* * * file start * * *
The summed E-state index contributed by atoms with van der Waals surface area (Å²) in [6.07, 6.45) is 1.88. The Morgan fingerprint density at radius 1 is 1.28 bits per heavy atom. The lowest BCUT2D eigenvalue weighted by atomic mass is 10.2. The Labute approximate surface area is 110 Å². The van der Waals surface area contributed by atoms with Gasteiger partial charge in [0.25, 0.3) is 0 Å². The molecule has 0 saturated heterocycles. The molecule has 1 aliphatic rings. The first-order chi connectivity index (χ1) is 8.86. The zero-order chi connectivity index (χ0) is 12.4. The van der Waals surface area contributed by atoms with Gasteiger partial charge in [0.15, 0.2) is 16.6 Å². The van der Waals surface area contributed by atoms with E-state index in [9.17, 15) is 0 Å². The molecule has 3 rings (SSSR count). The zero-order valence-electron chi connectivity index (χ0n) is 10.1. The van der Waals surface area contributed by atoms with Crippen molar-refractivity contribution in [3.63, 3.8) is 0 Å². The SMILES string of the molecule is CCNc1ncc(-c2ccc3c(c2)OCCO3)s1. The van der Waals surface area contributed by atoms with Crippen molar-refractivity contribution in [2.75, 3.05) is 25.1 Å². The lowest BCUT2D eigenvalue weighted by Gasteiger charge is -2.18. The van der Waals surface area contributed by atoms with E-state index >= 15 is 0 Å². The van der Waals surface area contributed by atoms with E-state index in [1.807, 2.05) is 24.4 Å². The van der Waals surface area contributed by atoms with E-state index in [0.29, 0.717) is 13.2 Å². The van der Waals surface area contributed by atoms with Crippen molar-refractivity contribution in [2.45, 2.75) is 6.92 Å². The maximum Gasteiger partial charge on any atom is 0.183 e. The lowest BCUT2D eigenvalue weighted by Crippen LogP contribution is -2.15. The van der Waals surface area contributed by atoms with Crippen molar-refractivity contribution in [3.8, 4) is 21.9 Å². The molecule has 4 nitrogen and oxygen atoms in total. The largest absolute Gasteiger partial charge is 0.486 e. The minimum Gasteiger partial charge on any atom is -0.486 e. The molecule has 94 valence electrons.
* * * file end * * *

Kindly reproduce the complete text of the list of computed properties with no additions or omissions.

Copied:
The summed E-state index contributed by atoms with van der Waals surface area (Å²) in [6.07, 6.45) is 1.88. The Morgan fingerprint density at radius 1 is 1.28 bits per heavy atom. The lowest BCUT2D eigenvalue weighted by atomic mass is 10.2. The Labute approximate surface area is 110 Å². The van der Waals surface area contributed by atoms with Gasteiger partial charge in [0.25, 0.3) is 0 Å². The molecule has 0 saturated heterocycles. The molecule has 1 aliphatic rings. The first-order chi connectivity index (χ1) is 8.86. The zero-order chi connectivity index (χ0) is 12.4. The van der Waals surface area contributed by atoms with Gasteiger partial charge in [0.15, 0.2) is 16.6 Å². The van der Waals surface area contributed by atoms with E-state index in [9.17, 15) is 0 Å². The molecule has 3 rings (SSSR count). The zero-order valence-electron chi connectivity index (χ0n) is 10.1. The van der Waals surface area contributed by atoms with Crippen molar-refractivity contribution in [3.63, 3.8) is 0 Å². The SMILES string of the molecule is CCNc1ncc(-c2ccc3c(c2)OCCO3)s1. The van der Waals surface area contributed by atoms with Crippen molar-refractivity contribution in [2.75, 3.05) is 25.1 Å². The lowest BCUT2D eigenvalue weighted by Gasteiger charge is -2.18. The van der Waals surface area contributed by atoms with E-state index >= 15 is 0 Å². The van der Waals surface area contributed by atoms with E-state index in [1.807, 2.05) is 24.4 Å². The van der Waals surface area contributed by atoms with E-state index in [0.29, 0.717) is 13.2 Å². The van der Waals surface area contributed by atoms with Crippen molar-refractivity contribution in [2.45, 2.75) is 6.92 Å². The maximum Gasteiger partial charge on any atom is 0.183 e. The lowest BCUT2D eigenvalue weighted by Crippen LogP contribution is -2.15. The van der Waals surface area contributed by atoms with Crippen molar-refractivity contribution in [3.8, 4) is 21.9 Å². The molecule has 4 nitrogen and oxygen atoms in total. The largest absolute Gasteiger partial charge is 0.486 e. The minimum Gasteiger partial charge on any atom is -0.486 e. The molecule has 94 valence electrons.